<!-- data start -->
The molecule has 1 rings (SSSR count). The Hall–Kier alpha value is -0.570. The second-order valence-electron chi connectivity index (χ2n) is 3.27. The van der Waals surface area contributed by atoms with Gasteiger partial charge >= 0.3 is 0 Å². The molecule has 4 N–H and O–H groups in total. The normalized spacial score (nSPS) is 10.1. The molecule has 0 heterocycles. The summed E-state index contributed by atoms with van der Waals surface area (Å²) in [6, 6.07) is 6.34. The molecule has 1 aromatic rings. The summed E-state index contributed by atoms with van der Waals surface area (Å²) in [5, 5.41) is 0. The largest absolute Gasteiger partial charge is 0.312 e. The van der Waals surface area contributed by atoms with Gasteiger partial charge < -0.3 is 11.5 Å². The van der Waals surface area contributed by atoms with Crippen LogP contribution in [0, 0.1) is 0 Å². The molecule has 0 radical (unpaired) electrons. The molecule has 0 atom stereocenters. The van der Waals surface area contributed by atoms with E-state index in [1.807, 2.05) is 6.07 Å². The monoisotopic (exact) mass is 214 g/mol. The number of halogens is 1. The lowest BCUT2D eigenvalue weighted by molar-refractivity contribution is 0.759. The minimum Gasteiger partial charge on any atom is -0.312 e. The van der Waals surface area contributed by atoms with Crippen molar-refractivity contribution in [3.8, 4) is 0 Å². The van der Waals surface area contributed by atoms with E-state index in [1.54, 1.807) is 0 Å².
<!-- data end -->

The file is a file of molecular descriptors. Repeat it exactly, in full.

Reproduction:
The molecule has 1 rings (SSSR count). The Hall–Kier alpha value is -0.570. The second-order valence-electron chi connectivity index (χ2n) is 3.27. The van der Waals surface area contributed by atoms with Gasteiger partial charge >= 0.3 is 0 Å². The molecule has 4 N–H and O–H groups in total. The normalized spacial score (nSPS) is 10.1. The molecule has 0 heterocycles. The summed E-state index contributed by atoms with van der Waals surface area (Å²) in [6, 6.07) is 6.34. The molecule has 1 aromatic rings. The summed E-state index contributed by atoms with van der Waals surface area (Å²) in [5, 5.41) is 0. The largest absolute Gasteiger partial charge is 0.312 e. The van der Waals surface area contributed by atoms with Gasteiger partial charge < -0.3 is 11.5 Å². The van der Waals surface area contributed by atoms with Crippen LogP contribution in [0, 0.1) is 0 Å². The molecule has 0 radical (unpaired) electrons. The molecule has 0 atom stereocenters. The van der Waals surface area contributed by atoms with E-state index in [1.807, 2.05) is 6.07 Å². The monoisotopic (exact) mass is 214 g/mol. The number of halogens is 1. The lowest BCUT2D eigenvalue weighted by molar-refractivity contribution is 0.759. The minimum Gasteiger partial charge on any atom is -0.312 e. The van der Waals surface area contributed by atoms with Crippen molar-refractivity contribution in [3.8, 4) is 0 Å². The van der Waals surface area contributed by atoms with E-state index in [1.54, 1.807) is 0 Å².